As I mentioned in the introductory post for this blog, everyone has their favorite representation (or misrepresentation) of biometrics in the media. Mine is from the Joss Whedon penned, Jean-Pierre Jeunet directed 1997 sci-fi action thriller Alien:Resurrection.
As Ken Gantt said in his opening keynote at last year’s Biometric Consortium Conference in Tampa, Florida, this fourth official entry in the Alien movie franchise marks the very first occasion that breath-based biometrics were featured in a movie. Though it’s an intriguing (and comical) idea in terms of biometric physical access control, I don’t particularly love it so much in terms of it provoking a reaction of “Wowee! what a crazy future we have in store,” but more as a cautionary tale of the importance of liveness detection.
A cautionary tale of anti-spoofing
Here is the movie’s trailer:
The film takes place around the year 2379 according to the math done by fans of the Alien mythology and centers around a government project to build a clone of the titular iconic killing machine from outer space, presumably for purposes of warfare. They retrieve the requisite DNA from the 200 years dead body of franchise heroine Ellen Ripley (Sigourney Weaver) and in a vast misunderstanding of what genetic science is capable of bring her back as well as the monster.
In order to breed enough aliens for their misguided purposes, the military has a crew of space pirates smuggle them living humans (for those unfamiliar with these movies, the monsters need living hosts for their gestation process). The pirates live on the military spaceship as the nefarious experiments are being undergone, and very soon everything goes to hell.
Though there are too many factors at work to say that everyone would have lived happily ever after if the military had invested in a better access control system, the sadly inadequate breath print recognition solution featured in this horror story certainly didn’t do its job in protecting the military’s mission critical areas.
What Have We Got To Lose?
To review the situations high stakes: the military needs to keep four things separated from each other. In one room, they have a queen alien, in another they have her offspring, on another floor there are the poor souls that will be used as breeding stock and finally somewhere remote in a holding cell is the woman who is exclusively known for killing all of those expensive military assets. If the system in place to protect any one of those areas is compromised then it’s game over for the military.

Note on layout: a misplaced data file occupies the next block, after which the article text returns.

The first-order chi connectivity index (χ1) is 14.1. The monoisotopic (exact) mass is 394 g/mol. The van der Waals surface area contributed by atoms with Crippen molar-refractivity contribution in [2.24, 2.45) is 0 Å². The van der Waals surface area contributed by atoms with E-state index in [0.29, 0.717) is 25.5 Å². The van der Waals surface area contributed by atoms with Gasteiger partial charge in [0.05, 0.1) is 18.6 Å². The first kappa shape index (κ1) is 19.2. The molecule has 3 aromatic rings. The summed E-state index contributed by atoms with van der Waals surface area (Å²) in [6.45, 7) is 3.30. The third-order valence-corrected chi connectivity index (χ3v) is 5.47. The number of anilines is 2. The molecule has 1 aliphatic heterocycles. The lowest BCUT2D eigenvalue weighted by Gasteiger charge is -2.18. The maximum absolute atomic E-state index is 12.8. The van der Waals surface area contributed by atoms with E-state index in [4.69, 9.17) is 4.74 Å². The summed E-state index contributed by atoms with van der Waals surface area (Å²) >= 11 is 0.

To make things worse, there are professional pirates walking the corridors of the ship, who have already proven savvy enough to smuggle weapons aboard undetected.
The Security Solution
We only get two glimpses of the breathprint terminals, but it is enough to be able to describe them in modern terms of strong authentication technology. It is a two-factor solution that requires a four to six digit PIN to be entered followed by a positive match on a breath biometric. At least three attempts are allowed in submitting the breathprint and it offers absolutely nothing in terms of anti-spoofing.
First introduced as General Perez, the commanding officer of the ship played by Dan Hedaya, is laying down some expository dialogue before gazing at the alien queen. Stopping outside the sealed viewing chamber. He enters a six digit PIN and breaths directly onto a spherical sensor above the wall-mounted number pad. He is given a false rejection and is forced to embarrassingly resubmit his breath.
The second time we see this type of security is when Call, an android that works with the pirates played by Winona Ryder, easily spoofs her way past a terminal by entering a PIN and spraying the sensor with some sort of scented substance. After only three attempts at doing this she is granted access to the priceless military asset that is the cloned Ripley, who she intends to kill (and only doesn’t because the prisoner intimidates her).
What We Can Learn From The Resulting Carnage
Liveness detection is incredibly important in all biometric deployments, but especially in physical access control. The deployment in the military spaceship must at least boast the highest level of security considering how inconvenient it is to use (a 50 percent false rejection rate and PIN entry? wake me up when you successfully authenticate), and yet it seems almost as easy to fool as it is to use properly.
As silly as it might seem, this example in Alien: Resurrection does highlight an important caution in the development of biometric technology. Thankfully for the lethal alien harvesting shady military groups of our own future, there are currently consortia around the globe constantly working on anti-spoofing innovations and we already have better and more convenient biometric physical access control solutions available right now.
Have an example of biometrics in the media that you would like to see featured on this blog? Contact Peter B. Counter through the findBIOMETRICS About Us page and send him an email with “PCIM Topic” in the subject heading.
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April 25, 2014 – by Peter B. Counter